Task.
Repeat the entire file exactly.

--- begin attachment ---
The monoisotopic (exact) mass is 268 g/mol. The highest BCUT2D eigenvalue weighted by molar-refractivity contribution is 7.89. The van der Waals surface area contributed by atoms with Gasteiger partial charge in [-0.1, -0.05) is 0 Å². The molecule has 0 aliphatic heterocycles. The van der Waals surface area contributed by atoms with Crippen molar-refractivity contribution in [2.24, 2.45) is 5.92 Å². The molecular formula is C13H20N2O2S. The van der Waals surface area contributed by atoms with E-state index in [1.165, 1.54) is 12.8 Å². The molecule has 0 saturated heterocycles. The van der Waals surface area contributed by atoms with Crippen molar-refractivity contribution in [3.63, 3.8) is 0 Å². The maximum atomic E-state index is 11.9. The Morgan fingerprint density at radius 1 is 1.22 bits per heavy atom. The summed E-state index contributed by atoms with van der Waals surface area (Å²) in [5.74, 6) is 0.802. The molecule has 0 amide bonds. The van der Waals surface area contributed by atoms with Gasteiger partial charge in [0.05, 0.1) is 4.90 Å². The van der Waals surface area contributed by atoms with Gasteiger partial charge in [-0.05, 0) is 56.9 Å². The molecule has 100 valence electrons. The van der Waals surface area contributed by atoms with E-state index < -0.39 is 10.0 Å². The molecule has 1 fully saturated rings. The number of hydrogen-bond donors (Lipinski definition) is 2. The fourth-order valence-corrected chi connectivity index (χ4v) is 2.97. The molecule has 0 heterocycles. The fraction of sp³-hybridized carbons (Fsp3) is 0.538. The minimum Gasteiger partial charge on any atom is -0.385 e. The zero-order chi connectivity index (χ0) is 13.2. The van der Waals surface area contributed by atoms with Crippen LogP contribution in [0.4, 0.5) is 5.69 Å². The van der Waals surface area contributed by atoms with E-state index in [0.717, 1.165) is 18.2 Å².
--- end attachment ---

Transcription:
The monoisotopic (exact) mass is 268 g/mol. The highest BCUT2D eigenvalue weighted by molar-refractivity contribution is 7.89. The van der Waals surface area contributed by atoms with Gasteiger partial charge in [-0.1, -0.05) is 0 Å². The molecule has 0 aliphatic heterocycles. The van der Waals surface area contributed by atoms with Crippen molar-refractivity contribution in [2.24, 2.45) is 5.92 Å². The molecular formula is C13H20N2O2S. The van der Waals surface area contributed by atoms with E-state index in [1.165, 1.54) is 12.8 Å². The molecule has 0 saturated heterocycles. The van der Waals surface area contributed by atoms with Crippen molar-refractivity contribution in [3.63, 3.8) is 0 Å². The maximum atomic E-state index is 11.9. The Morgan fingerprint density at radius 1 is 1.22 bits per heavy atom. The summed E-state index contributed by atoms with van der Waals surface area (Å²) in [5.74, 6) is 0.802. The molecule has 0 amide bonds. The van der Waals surface area contributed by atoms with Gasteiger partial charge in [0.05, 0.1) is 4.90 Å². The van der Waals surface area contributed by atoms with Gasteiger partial charge in [-0.05, 0) is 56.9 Å². The molecule has 100 valence electrons. The van der Waals surface area contributed by atoms with E-state index < -0.39 is 10.0 Å². The molecule has 1 fully saturated rings. The number of hydrogen-bond donors (Lipinski definition) is 2. The fourth-order valence-corrected chi connectivity index (χ4v) is 2.97. The molecule has 0 heterocycles. The fraction of sp³-hybridized carbons (Fsp3) is 0.538. The minimum Gasteiger partial charge on any atom is -0.385 e. The zero-order chi connectivity index (χ0) is 13.2. The van der Waals surface area contributed by atoms with Crippen LogP contribution in [0.4, 0.5) is 5.69 Å². The van der Waals surface area contributed by atoms with E-state index in [0.717, 1.165) is 18.2 Å².